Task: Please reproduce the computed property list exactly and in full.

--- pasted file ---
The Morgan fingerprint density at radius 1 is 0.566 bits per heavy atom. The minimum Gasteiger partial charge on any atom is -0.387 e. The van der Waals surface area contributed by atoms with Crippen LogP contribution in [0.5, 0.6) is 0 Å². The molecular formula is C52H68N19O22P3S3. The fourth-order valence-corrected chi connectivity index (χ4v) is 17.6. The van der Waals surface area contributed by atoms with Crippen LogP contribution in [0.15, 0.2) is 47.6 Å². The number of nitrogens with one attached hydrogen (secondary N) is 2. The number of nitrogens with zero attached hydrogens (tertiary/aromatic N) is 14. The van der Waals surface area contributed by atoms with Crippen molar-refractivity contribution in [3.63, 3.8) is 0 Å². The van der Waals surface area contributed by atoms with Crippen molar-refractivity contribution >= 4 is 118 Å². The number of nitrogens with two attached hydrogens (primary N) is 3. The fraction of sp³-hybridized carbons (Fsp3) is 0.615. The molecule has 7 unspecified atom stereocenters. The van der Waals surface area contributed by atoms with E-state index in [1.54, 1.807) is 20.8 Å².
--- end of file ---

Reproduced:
The Morgan fingerprint density at radius 1 is 0.566 bits per heavy atom. The minimum Gasteiger partial charge on any atom is -0.387 e. The van der Waals surface area contributed by atoms with Crippen LogP contribution in [0.5, 0.6) is 0 Å². The molecular formula is C52H68N19O22P3S3. The fourth-order valence-corrected chi connectivity index (χ4v) is 17.6. The van der Waals surface area contributed by atoms with Crippen LogP contribution in [0.15, 0.2) is 47.6 Å². The number of nitrogens with one attached hydrogen (secondary N) is 2. The number of nitrogens with zero attached hydrogens (tertiary/aromatic N) is 14. The van der Waals surface area contributed by atoms with Crippen molar-refractivity contribution in [3.63, 3.8) is 0 Å². The van der Waals surface area contributed by atoms with Crippen molar-refractivity contribution >= 4 is 118 Å². The number of nitrogens with two attached hydrogens (primary N) is 3. The fraction of sp³-hybridized carbons (Fsp3) is 0.615. The molecule has 7 unspecified atom stereocenters. The van der Waals surface area contributed by atoms with E-state index in [1.54, 1.807) is 20.8 Å².